At step 420, the gaming machine 120 electronically issues a credit request to the authorization server 150. The request includes the desired credit value and at least a portion of the data derived from the machine readable information on the bank card 135. Although the request attempts to transfer the desired credit value to the independent financial account, the total amount transferred to the independent financial account may actually be less than the desired credit value if a commission is charged for performing the transaction. The authorization server 150 determines the total amount to request to transfer to the independent financial account. The total amount is typically the desired credit value less a commission or transaction fee.

At step 430, once the total request amount has been established, the authorization sever 150 transmits the credit request to the authorization center 190, which is associated with the independent financial account. At step 440, the authorization center 190 determines whether to approve the request, and if the request is approved, the independent financial account is credited with the total request amount. At step 450, if the request is not approved by the authorization center 190, a decline message is transmitted from the authorization center 190 to the authorization server 150. The authorization server then 150 instructs the gaming machine 120 to display a message to the player 110 indicating that the independent financial account was not credited.

At step 460, if the request is approved and the total request amount is credited to the independent financial account, the authorization server 150 receives notification from the authorization center 190 of the successful request, and the authorization server 150 updates the transaction database 160 to reflect the completed transaction. Data relating to the transaction, such as the dollar value credited to the financial account and the commission paid for the transaction, is stored on the transaction database 160. If the authorization server 150 has identified the player 110 performing the transaction, the player's identity may also be stored in the transaction database 160 and associated with the other transaction data. If the player is awarded gaming points for performing a successful cashless gaming transaction, the points may be accumulated, stored, and associated with the player 110 on the player's club database 180. At step 470, the authorization server 150 transmits a receipt message to the gaming machine 120, and at step 480, the gaming machine 120 issues a receipt to the player 110.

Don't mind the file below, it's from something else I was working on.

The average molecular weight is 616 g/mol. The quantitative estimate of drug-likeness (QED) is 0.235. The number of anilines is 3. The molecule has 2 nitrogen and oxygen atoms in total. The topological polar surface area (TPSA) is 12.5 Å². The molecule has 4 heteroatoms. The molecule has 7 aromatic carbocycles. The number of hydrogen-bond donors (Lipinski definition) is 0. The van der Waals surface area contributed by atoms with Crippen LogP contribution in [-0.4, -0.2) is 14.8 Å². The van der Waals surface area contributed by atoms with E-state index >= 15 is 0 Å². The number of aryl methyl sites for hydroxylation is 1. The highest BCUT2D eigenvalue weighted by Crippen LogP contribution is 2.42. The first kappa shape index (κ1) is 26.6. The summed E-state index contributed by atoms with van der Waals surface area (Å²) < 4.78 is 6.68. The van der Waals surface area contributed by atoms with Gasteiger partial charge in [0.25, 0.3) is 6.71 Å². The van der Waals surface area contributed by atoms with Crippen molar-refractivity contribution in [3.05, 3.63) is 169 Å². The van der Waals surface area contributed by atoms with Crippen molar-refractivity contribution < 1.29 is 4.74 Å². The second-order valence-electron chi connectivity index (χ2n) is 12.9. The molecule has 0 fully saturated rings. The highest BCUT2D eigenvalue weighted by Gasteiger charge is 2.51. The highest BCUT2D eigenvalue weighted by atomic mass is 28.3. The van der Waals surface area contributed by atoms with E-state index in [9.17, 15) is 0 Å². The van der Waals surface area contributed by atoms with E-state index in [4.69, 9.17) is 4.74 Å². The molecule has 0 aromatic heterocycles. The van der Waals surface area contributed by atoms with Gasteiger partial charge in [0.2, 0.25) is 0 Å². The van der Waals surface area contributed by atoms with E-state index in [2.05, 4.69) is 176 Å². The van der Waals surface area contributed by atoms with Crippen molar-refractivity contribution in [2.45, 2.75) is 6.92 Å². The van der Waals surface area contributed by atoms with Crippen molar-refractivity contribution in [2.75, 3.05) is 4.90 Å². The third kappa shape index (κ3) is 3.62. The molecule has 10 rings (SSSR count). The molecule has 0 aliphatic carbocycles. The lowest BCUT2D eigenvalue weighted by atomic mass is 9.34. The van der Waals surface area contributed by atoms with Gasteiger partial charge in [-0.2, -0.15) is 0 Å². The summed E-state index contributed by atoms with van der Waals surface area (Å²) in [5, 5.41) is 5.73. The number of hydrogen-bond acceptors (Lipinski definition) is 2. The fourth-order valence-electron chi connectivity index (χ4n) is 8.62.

With reference to FIGS. 1 and 5, if the player 110 selects the transaction type “Deposit to Checking/Savings,” step 500, the gaming machine 120 proceeds with a deposit to checking or savings account transaction. This transaction requests that a deposit be made to the independent financial account. In this aspect of the present invention, the independent financial account is typically a checking or savings account, and the bank card 135 is typically an ATM card that is associated with the checking or savings account. This type of transaction is also appropriate when the player 110 has completed playing on the gaming machine 120 and wishes to cash out.

At step 510, the gaming machine 120 prompts the player 110 to enter a desired credit value that the player 110 wishes to add to the independent financial account that is associated with the bank card 135. If necessary, the gaming machine 120 will also prompt the player 110 to enter a PIN, which is used to verify permission to access to the independent financial account, and any other information that is required to transfer finds to the independent financial account.